Skip to main content

COVID-19 Resources

What people with cancer should know: https://www.cancer.gov/coronavirus

Guidance for cancer researchers: https://www.cancer.gov/coronavirus-researchers

Get the latest public health information from CDC: https://www.cdc.gov/coronavirus

Get the latest research information from NIH: https://www.covid19.nih.gov

Grant Details

Grant Number: 1R01CA248213-01A1 Interpret this number
Primary Investigator: Lu, Qian
Organization: University Of Tx Md Anderson Can Ctr
Project Title: Writing to Heal: a Culturally Based Brief Expressive Writing Intervention for Chinese Immigrant Breast Cancer Survivors
Fiscal Year: 2021


Abstract

Project Summary/Abstract The unavailability of culturally competent mental health care for Chinese immigrant breast cancer survivors and their unmet psychological needs characterize the health disparity experienced by Chinese immigrant breast cancer survivors. Breast cancer is the cancer with the highest incidence rate among the Chinese population and Chinese immigrant breast cancer survivors have lower quality of life compared to their non- Hispanic white counterpart. However, interventions to improve quality of life are lacking among this immigrant population. Expressive writing intervention uses writing prompts to promote health by facilitating emotional and cognitive processes. Guided by Western and Eastern theories and preliminary studies showing the benefits of expressive writing among Chinese immigrants, this study proposes to test the health effects of an innovative and brief writing intervention among Chinese immigrant breast cancer survivors using a randomized controlled trial and mixed methods design. Chinese immigrant breast cancer survivors (N=240) will be randomly assigned either to a control condition to write about neutral topics or to one of two intervention conditions, self-regulation and self-cultivation, which both aim to promote adaptive cognitive processes but differ in how they achieve this goal. The self-regulation intervention incorporates a traditional Western expressive writing paradigm, whereas the self-cultivation intervention incorporates Asian cultural values. Participants in all three conditions will be asked to write in Chinese during three weekly 30-minute sessions. The primary outcome will be QOL, and the secondary outcomes will be perceived stress, stress biomarkers, and medical appointments for cancer-related morbidities. Self-reported health outcomes (QOL and perceived stress) will be assessed at baseline and 6- and 12-month follow-ups. Stress biomarkers (salivary cortisol and alpha-amylase) will be assessed at baseline and 6-week follow-up, and perceived stress will also be self-reported at the 6-week follow-up. Medical appointments up to the 12-month follow-up will be self-recorded and verified by medical record. We hypothesize that the two intervention conditions will improve quality of life, reduce perceived stress and medical appointments for cancer-related morbidities, and normalize stress biomarkers. Few studies have tested evidence-based programs in communities of color, and even fewer have tested culturally based interventions that adopted the cultural values of the underserved communities. We expect that the proposed study, guided by theory, practices, and methods and tailored for an underserved population, will inspire new directions in research to address these scientific and practical needs in health disparities research.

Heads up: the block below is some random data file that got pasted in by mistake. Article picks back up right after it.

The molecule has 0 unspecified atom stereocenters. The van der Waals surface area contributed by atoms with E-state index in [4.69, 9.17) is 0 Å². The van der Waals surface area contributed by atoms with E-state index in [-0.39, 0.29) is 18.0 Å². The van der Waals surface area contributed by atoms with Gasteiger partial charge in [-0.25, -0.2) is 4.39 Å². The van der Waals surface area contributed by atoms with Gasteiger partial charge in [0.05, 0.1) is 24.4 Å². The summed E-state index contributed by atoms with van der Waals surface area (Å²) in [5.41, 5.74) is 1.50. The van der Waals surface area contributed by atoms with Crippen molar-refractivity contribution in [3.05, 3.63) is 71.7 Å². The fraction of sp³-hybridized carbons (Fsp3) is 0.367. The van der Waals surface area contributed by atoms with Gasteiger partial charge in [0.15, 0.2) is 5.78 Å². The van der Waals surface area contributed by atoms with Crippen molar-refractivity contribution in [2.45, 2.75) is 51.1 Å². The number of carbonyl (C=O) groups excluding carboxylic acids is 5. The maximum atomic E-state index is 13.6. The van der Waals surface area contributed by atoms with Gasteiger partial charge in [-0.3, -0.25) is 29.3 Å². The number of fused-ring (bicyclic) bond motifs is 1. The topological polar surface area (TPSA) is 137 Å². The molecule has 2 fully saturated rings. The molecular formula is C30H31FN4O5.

Publications


None


Back to Top